All that's left for season six it to tie up the remaining loose ends.
As the penultimate season of Mad Men closed on AMC, we left old Don Draper completely disintegrated. While Don, probably one of the best, if morally questionable characters on TV at the moment, has always lived a double life throughout the series, this last episode was when all walls finally collapsed – it’s now time for rehab.
Everything begins at a crucial meeting between the team at Sterling Cooper and Partners and a potential client – Hershey’s Chocolate. Don starts out with his trademark charm and eloquence, painting an idyllic family scene – himself as a young boy, being rewarded with Hershey’s chocolate by his father for doing household chores. “Hershey’s is the currency of affection,” is one line that resonates with story arcs throughout this season and one that has the fictional Hershey execs caught up in Draper’s speech. But then it all starts going south, as Draper’s facade suddenly begins to crumble and he recalls the actual setting of his childhood - He was actually an orphan raised in a whorehouse, he revealed, where, trying to capture the experience of a normal kid, he would eat a Hershey bar he got from one of the girls "who made me go through her john's pockets while they screwed."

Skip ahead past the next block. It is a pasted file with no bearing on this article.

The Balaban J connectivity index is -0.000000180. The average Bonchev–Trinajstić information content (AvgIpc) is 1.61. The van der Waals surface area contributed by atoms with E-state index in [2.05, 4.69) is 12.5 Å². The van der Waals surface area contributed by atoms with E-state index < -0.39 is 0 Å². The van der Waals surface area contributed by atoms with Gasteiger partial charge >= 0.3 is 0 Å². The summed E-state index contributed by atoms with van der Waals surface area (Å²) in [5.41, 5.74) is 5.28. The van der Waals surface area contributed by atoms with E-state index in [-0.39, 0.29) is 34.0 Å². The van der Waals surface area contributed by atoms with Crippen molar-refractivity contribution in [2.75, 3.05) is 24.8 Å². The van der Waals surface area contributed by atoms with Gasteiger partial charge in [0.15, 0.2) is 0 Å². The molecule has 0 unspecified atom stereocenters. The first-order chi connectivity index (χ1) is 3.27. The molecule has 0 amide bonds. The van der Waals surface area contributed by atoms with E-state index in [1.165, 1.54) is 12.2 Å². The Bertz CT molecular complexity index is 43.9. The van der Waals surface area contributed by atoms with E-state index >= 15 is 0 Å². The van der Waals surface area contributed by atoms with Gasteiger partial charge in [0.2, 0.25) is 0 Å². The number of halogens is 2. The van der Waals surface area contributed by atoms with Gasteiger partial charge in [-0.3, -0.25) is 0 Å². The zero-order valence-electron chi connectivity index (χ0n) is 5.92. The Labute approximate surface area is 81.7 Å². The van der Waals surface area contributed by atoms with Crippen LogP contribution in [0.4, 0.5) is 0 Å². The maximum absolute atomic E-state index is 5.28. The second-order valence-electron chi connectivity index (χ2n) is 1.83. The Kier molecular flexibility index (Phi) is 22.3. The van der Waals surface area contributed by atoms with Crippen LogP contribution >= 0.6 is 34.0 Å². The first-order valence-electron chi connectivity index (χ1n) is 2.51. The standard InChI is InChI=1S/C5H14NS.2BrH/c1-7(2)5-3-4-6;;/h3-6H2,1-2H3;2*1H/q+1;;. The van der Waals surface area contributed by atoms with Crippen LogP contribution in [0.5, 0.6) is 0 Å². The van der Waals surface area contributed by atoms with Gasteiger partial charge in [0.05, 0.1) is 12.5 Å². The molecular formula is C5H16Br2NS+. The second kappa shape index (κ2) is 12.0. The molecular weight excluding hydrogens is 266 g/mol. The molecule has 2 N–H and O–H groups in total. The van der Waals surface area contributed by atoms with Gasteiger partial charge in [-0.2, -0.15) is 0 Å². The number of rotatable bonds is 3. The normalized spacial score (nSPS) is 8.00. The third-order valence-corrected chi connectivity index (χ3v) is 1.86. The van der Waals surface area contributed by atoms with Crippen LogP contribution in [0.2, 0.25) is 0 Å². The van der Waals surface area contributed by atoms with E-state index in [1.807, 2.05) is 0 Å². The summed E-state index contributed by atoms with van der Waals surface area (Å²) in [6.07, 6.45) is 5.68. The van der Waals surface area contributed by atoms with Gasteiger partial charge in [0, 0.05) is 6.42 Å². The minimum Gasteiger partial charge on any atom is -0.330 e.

The clients are appalled and Don’s career is going down the drain, as his breakdown leads to a mandatory hiatus from the company. This story all began a few episodes ago, when Don was caught cheating on his wife by his teenage daughter. Now, with that relationship breaking down, Don loses any kind of support system. We see him cancel the move to Los Angeles and lie to his wife about it (“The agency decided it.”) which ultimately only leads to her leaving and the series closing with Don Draper’s life and lies in shambles and him broken and alone. Not the most uplifting season finale by far, but it sets the scene nicely for what’s to come in the final season.
Season 5 was a complete reversal of fortune for Jon Hamm's character.
It's a triumph for the series, but ruin for its characters.